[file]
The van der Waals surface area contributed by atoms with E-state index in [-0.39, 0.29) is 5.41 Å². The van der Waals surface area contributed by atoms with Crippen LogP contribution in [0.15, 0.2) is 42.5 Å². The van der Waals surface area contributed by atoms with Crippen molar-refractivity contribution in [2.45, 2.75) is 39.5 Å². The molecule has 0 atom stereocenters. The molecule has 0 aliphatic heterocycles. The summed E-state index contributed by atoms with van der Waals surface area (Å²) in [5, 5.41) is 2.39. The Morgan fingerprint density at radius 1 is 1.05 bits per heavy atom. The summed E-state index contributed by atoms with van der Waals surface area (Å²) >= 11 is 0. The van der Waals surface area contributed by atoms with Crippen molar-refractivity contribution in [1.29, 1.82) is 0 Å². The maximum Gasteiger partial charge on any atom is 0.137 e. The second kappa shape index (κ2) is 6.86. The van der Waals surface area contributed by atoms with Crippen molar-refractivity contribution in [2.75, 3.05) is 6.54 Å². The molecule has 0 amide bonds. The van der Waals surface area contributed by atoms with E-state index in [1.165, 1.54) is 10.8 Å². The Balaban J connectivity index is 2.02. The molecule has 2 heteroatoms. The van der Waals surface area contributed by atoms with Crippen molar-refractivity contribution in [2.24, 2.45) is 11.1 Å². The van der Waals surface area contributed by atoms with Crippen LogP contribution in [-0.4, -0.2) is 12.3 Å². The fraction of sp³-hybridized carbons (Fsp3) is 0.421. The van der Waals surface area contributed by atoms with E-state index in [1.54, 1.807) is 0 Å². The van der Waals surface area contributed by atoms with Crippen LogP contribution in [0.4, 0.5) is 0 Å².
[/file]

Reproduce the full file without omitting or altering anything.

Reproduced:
The van der Waals surface area contributed by atoms with E-state index in [-0.39, 0.29) is 5.41 Å². The van der Waals surface area contributed by atoms with Crippen LogP contribution in [0.15, 0.2) is 42.5 Å². The van der Waals surface area contributed by atoms with Crippen molar-refractivity contribution in [2.45, 2.75) is 39.5 Å². The molecule has 0 atom stereocenters. The molecule has 0 aliphatic heterocycles. The summed E-state index contributed by atoms with van der Waals surface area (Å²) in [5, 5.41) is 2.39. The Morgan fingerprint density at radius 1 is 1.05 bits per heavy atom. The summed E-state index contributed by atoms with van der Waals surface area (Å²) >= 11 is 0. The van der Waals surface area contributed by atoms with Crippen molar-refractivity contribution in [1.29, 1.82) is 0 Å². The maximum Gasteiger partial charge on any atom is 0.137 e. The second kappa shape index (κ2) is 6.86. The van der Waals surface area contributed by atoms with Crippen molar-refractivity contribution in [2.75, 3.05) is 6.54 Å². The molecule has 0 amide bonds. The van der Waals surface area contributed by atoms with E-state index in [1.165, 1.54) is 10.8 Å². The Balaban J connectivity index is 2.02. The molecule has 2 heteroatoms. The van der Waals surface area contributed by atoms with Crippen molar-refractivity contribution in [2.24, 2.45) is 11.1 Å². The van der Waals surface area contributed by atoms with Crippen LogP contribution in [-0.4, -0.2) is 12.3 Å². The fraction of sp³-hybridized carbons (Fsp3) is 0.421. The van der Waals surface area contributed by atoms with E-state index in [1.54, 1.807) is 0 Å². The van der Waals surface area contributed by atoms with Crippen LogP contribution in [0.4, 0.5) is 0 Å².